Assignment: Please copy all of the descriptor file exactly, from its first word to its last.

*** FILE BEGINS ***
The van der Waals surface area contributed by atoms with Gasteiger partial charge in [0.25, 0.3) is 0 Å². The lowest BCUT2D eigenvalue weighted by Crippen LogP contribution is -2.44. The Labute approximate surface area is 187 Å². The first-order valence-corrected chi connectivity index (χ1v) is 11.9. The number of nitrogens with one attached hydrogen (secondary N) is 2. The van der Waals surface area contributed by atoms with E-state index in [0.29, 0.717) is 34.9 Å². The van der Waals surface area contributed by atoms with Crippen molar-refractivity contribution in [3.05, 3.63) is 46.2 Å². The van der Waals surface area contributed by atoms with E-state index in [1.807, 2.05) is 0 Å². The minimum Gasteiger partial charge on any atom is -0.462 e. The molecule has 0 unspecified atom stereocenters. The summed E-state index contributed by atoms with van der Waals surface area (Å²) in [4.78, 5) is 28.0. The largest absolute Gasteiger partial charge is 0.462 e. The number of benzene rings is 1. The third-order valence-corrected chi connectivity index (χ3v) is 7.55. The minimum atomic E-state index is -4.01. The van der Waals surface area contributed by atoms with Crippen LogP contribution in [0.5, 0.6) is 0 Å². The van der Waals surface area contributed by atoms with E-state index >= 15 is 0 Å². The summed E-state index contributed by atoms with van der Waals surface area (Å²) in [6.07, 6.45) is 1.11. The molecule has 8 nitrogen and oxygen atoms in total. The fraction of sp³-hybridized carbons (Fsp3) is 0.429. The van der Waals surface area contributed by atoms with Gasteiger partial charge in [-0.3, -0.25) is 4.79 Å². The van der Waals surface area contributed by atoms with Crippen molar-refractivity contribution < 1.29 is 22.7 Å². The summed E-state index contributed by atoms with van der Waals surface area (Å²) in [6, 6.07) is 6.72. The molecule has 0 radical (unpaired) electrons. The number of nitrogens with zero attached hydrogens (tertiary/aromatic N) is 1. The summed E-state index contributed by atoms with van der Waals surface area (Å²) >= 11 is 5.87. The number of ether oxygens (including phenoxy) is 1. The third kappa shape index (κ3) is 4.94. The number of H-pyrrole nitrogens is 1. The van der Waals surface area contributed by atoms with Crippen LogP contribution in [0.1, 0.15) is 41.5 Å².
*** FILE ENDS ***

The van der Waals surface area contributed by atoms with Gasteiger partial charge in [0.25, 0.3) is 0 Å². The lowest BCUT2D eigenvalue weighted by Crippen LogP contribution is -2.44. The Labute approximate surface area is 187 Å². The first-order valence-corrected chi connectivity index (χ1v) is 11.9. The number of nitrogens with one attached hydrogen (secondary N) is 2. The van der Waals surface area contributed by atoms with E-state index in [0.29, 0.717) is 34.9 Å². The van der Waals surface area contributed by atoms with Crippen molar-refractivity contribution in [3.05, 3.63) is 46.2 Å². The van der Waals surface area contributed by atoms with E-state index in [1.807, 2.05) is 0 Å². The minimum Gasteiger partial charge on any atom is -0.462 e. The molecule has 0 unspecified atom stereocenters. The summed E-state index contributed by atoms with van der Waals surface area (Å²) in [4.78, 5) is 28.0. The largest absolute Gasteiger partial charge is 0.462 e. The number of benzene rings is 1. The third-order valence-corrected chi connectivity index (χ3v) is 7.55. The minimum atomic E-state index is -4.01. The van der Waals surface area contributed by atoms with Crippen LogP contribution in [0.5, 0.6) is 0 Å². The van der Waals surface area contributed by atoms with E-state index >= 15 is 0 Å². The summed E-state index contributed by atoms with van der Waals surface area (Å²) in [6.07, 6.45) is 1.11. The molecule has 8 nitrogen and oxygen atoms in total. The fraction of sp³-hybridized carbons (Fsp3) is 0.429. The van der Waals surface area contributed by atoms with Gasteiger partial charge in [-0.3, -0.25) is 4.79 Å². The van der Waals surface area contributed by atoms with Crippen molar-refractivity contribution < 1.29 is 22.7 Å². The summed E-state index contributed by atoms with van der Waals surface area (Å²) in [6, 6.07) is 6.72. The molecule has 0 radical (unpaired) electrons. The number of nitrogens with zero attached hydrogens (tertiary/aromatic N) is 1. The summed E-state index contributed by atoms with van der Waals surface area (Å²) >= 11 is 5.87. The number of ether oxygens (including phenoxy) is 1. The third kappa shape index (κ3) is 4.94. The number of H-pyrrole nitrogens is 1. The van der Waals surface area contributed by atoms with Crippen LogP contribution in [0.1, 0.15) is 41.5 Å².